Familiarity proving Corofin’s biggest foe in search for seven
Veteran Gary Sice explains, ‘the calendar is still a huge issue in the GAA’
Gary Sice is hoping to win his seventh county title in a row for Corofin. Photograph: Inpho
“I’d play it on Christmas Day, it doesn’t matter,” says Gary Sice, the Corofin veteran deflecting with some jest the ongoing issue of when to best conclude the AIB club championship in football and hurling.
Corofin are out again this Sunday in the replay of the Galway football final, Sice himself producing two fearless kicks in the fourth and fifth minute of added time to secure the draw with Tuam Stars last Sunday week.
The replay is again set for Tuam Stadium, 2pm, with the eventual winners out again on Sunday week in the Connacht club football semi-finals, against either Glencar-Manorhamilton of Leitrim or Ballintubber Mayo, who meet in this Sunday’s quarter-final at MacHale Park.
“I’ve enough to deal with, before I can start thinking about that,” Sice added on that fixture issue, but also admitted; “I think the calendar is still a huge issue in the GAA, more so after the last weekend.
“I think when we get the calendar review in a few weeks time and see what they come up with, it will be interesting. Now that I am on the other side with the club, it is a big issue to be sorted out. “
Beginning in January 2020, the All-Ireland club senior championship finals will be moving from their traditional St Patrick’s Day, the senior semi-finals in hurling and football will be played across the weekend January 4th/5th, the senior finals in both codes will now be played on Sunday, January 19th.
“Are we helping ourselves putting the club finals back, time will tell? January/February seems to be congested with Sigerson and all going on. We’ve found that out in recent years. Pulling another competition back to that time of year when the senior teams are in pre-season and they are trying to get themselves organised, I don’t know.
“I don’t think there is a good time anyway for an inter-county manager to have five or six of his players gone for x-amount of time. I don’t think anyone is happy with that. In January maybe when it’s pre-season, is it any more helpful? I don’t know.”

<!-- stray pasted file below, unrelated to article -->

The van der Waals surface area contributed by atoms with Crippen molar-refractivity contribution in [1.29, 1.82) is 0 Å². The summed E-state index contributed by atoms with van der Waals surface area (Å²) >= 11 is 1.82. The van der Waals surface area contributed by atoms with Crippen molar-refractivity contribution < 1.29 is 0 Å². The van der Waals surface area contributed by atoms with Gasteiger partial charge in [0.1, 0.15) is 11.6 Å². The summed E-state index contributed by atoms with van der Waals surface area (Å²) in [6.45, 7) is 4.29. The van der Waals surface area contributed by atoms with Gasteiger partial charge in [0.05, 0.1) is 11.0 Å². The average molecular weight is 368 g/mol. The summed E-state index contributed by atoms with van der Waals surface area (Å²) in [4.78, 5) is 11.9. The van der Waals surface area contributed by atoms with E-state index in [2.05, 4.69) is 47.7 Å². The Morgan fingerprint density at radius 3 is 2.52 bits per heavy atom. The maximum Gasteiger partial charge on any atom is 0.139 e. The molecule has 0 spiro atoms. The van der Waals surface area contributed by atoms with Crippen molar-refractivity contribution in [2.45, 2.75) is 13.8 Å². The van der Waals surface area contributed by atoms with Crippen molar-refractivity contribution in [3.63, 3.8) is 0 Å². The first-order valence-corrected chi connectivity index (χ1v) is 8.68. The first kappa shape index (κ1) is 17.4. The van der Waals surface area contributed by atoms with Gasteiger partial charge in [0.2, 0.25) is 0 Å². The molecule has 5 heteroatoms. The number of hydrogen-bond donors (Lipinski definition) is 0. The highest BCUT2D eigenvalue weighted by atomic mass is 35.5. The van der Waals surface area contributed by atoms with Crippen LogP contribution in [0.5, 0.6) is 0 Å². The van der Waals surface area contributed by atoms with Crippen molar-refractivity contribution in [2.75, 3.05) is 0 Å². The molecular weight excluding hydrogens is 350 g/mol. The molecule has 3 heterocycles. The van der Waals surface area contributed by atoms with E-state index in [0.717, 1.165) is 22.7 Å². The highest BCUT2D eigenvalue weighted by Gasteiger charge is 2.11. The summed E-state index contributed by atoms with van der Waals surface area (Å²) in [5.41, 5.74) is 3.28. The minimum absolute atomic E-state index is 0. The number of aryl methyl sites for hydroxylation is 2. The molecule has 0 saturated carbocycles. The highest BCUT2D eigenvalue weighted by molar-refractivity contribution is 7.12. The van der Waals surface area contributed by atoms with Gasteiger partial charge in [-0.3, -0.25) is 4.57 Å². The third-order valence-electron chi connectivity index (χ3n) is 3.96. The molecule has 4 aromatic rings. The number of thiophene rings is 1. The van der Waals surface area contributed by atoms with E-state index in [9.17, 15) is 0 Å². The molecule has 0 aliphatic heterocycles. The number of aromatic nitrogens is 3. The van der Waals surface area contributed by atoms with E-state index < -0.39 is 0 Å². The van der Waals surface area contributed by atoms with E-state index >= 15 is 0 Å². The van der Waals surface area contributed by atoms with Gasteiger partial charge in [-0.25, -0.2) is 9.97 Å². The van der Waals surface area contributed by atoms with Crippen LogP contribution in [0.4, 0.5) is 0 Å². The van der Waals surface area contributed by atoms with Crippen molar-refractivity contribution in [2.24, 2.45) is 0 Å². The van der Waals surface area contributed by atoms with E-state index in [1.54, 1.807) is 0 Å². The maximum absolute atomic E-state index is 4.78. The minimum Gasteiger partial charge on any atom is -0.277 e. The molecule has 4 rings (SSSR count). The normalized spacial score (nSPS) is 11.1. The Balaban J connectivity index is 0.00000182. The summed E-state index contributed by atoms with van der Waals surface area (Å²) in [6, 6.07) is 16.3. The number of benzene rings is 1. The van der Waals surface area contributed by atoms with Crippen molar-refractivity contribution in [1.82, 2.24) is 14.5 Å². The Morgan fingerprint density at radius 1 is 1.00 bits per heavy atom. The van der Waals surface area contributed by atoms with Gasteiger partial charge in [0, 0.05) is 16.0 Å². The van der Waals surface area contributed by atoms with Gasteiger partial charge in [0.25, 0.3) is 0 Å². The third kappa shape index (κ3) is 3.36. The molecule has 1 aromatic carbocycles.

Seeking to win a seventh Galway title in succession, to keep them on track for a fourth successive Connacht title, and third successive all-Ireland, Sice also admitted that getting out of the county championship is often the hardest ask.
From 2021, to play the All-Ireland club semi-finals and final in January, with the ultimate intent on completing the club championship with in the calendar year.
“We got out of jail alright, but we are still there and that’s all that matters. They (Tuam) had a really good season in the club championship and momentum is everything, so then of course it was a local derby as well.
“I suppose we have to improve our performance, we didn’t exactly perform out of our skin or anything so we have to look at that and see why and what went wrong, just get the basics right and see where that takes us.
“Galway is a tough championship, I know everyone says their own championship is tough but in the last two or three years we’ve had some close scrapes with very local teams with good players. It’s a running theme and the championship is a tough one, there’s eight or nine games to get through in Galway alone so we’ve just been glad to be on the right side of most of it. We have work to do now for the next one again.
“That familiarity is always there and playing against the neighbours is always harder than playing against someone you don’t know. It just so happens that we were champions last year, and I think every champion has a target on their back.
“Gaoth Dobhair found that at the weekend as well in the Donegal final when they found it tough to get over the line and there was a lot of draws at the weekend. When you get further on in the championship teams are closer together, and as I said momentum is a big part of the club championship and that brings teams on a good bit.”
Aged 34, Sice retired from county football in 2017, having played since 2007, and has little doubt his former ream mate Pádraic Joyce, who retired in 2012, is the right man to succeed Kevin Walsh as senior county manager.
“It’s a change alright, it’s a different man at the top and I’m sure he’ll have his own ideas on how he wants to do things. I just want to look at Galway and see them at Croke Park at the end of the championship. How we get there is not important.”